Transcript: Moreton Minds
Hi. I'm Dr Erica Mealy from USC and I am Moreton Bay's Head of Computer Science and so part of my role here is to be able to help everybody understand a bit more about computer science and how it can help benefit their lives and their businesses.
And so I'm happy to be able to come to you virtually today and talk about something that I've used a bit in my research and I think is a very interesting and possible future direction.
But there's some really important things that we need to think about to make sure that we look after our own safety and security, so today I'd like to talk to you about wearable technology.
And so the thing with wearable technology is that it's something that everyone has a different opinion about. Ultimately wearable technology is something that is worn in or on the body generally, within our clothes, maybe even our hair. Some smart rings exist but most people, when you say wearable technology, they think smart watch.
And so the big ones - the Apple watches, the Garmins, the Fitbits, the Samsung Galaxy watches - these are what most people think about. But there's so much more that you can find out about yourself with this wearable technology.
But the thing is that technology itself is something that we've been looking at long before computers came to be. Originally a pencil was considered a piece of technology because it was a tool that helped us do our job or what we wanted to do in a better more efficient way.
So you could think my glasses are wearable technology. They helped me to see better which means that I don't get headaches and I can sit in front of the computer just a little bit longer, not that we need to do that in these times. But some people actually will extend wearable technology to include things that sometimes we wear, perhaps in our pockets, so a lot of people will consider their smart phone to be a piece of wearable technology.
And that's an important thing, because the difference between a smart phone and Fitbit is enormous. The great thing about Fitbits and the thing that really made it absolutely take off is the fact that it took a really complex piece of recording and information and turned it into something that was really easy for a user to understand.
We didn't know how active we are and half the time we definitely weren't active enough, but we didn't know that we knew that we weren’t active enough, but when it's flashing in lights on your wrist, it's hard to get away from.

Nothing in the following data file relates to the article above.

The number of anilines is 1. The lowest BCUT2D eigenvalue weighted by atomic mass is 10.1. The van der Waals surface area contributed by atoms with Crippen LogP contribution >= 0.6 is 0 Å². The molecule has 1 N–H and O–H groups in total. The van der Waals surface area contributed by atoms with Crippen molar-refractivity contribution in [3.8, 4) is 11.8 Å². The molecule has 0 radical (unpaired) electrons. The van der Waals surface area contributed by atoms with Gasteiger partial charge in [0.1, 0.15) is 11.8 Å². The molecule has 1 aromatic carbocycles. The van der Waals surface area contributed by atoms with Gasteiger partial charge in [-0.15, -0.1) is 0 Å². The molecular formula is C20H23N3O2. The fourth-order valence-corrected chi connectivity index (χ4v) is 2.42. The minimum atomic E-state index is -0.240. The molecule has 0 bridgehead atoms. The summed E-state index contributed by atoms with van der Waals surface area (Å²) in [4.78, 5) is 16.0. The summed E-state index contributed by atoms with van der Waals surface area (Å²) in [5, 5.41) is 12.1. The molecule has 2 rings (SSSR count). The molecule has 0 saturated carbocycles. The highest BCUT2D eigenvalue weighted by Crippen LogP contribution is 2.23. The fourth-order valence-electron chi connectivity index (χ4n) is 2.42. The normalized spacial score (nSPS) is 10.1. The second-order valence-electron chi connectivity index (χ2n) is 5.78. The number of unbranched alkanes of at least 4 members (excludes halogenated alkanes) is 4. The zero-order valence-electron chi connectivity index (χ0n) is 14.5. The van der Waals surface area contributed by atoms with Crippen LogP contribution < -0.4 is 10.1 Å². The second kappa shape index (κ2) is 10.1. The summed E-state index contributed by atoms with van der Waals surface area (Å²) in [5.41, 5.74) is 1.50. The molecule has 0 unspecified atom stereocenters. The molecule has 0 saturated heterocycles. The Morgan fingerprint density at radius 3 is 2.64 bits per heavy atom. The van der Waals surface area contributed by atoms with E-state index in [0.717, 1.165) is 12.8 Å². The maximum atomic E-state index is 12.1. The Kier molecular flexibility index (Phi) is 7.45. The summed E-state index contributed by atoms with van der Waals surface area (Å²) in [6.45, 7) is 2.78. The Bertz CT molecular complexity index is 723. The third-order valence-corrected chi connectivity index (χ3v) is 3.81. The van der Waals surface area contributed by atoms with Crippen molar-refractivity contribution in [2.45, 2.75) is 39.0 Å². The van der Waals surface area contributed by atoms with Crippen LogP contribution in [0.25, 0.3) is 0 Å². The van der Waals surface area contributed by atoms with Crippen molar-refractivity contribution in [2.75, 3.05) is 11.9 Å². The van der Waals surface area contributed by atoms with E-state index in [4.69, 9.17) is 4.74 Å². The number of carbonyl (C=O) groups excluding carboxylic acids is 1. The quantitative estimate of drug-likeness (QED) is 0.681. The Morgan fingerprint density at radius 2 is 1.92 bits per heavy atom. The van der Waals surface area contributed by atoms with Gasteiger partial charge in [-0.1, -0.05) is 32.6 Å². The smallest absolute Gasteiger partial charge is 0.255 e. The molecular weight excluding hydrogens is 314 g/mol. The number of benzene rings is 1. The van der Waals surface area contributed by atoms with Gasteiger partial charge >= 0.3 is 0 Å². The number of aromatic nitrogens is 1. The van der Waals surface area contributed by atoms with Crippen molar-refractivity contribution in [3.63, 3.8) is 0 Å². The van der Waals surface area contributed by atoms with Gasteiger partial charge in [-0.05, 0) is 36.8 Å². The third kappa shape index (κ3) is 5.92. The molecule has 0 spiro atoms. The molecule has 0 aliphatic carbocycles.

Suddenly it went from” hmm I feel like I haven't moved for a while” to “oh my goodness I've done less than 2000 steps today, perhaps I need to get up and go for a walk” but you'll notice that not all steps count the same.
So you might go for a walk with your friend, you might have a Fitbit and they might have a Garmin, and while there's going to be differences between how many steps you take compared to them - depending on your stride length, how tall you are - it's not going to be a grand difference overall, but your smart technology might actually consider the move really different like out by a couple of thousand.
And that's to do with how we process the data that's coming in from these sensors and how we actually analyse it and come to decide on the results.
So one of the things to think about when we're thinking about our wearable technologies, and these readings they're giving us from the senses, is understanding what does it mean?
So one of the things that I've personally really enjoyed knowing more about myself is know more about my heart rate, which is something that I get from my smart watch. But my heart rate as it takes it on my wrist isn't actually recorded the same, isn't even comparable necessarily, with if I were to actually use a medical grade heart rate monitor or a chest strap heart rate monitor.
Now these devices are specifically calibrated and have to be scientifically accurate and you can bet that your cheap smart watch probably doesn't have to follow those same standards, but the thing is, if you're always comparing the device to itself you've got a baseline. So if suddenly your heart rate goes from, you know, 70 beats per minute resting to 80 beats per minute resting, you know perhaps you've been a little bit too inactive, a little bit too much Netflix, while we've been away.
And so the idea is that it can give us measures about what we need to look at and what we can think about, so if you're talking wearable technology we also have, as I said our phones, so in these we have all kinds of things from GPS trackers that can tell us, on the good side, where we need to turn when we're going in Google Maps, but it can also track citizens.
So a really interesting case has been during the COVID-19 pandemic where some governments have actually elected to ask the phone companies to give them that data so they can make sure that people who should be quarantined.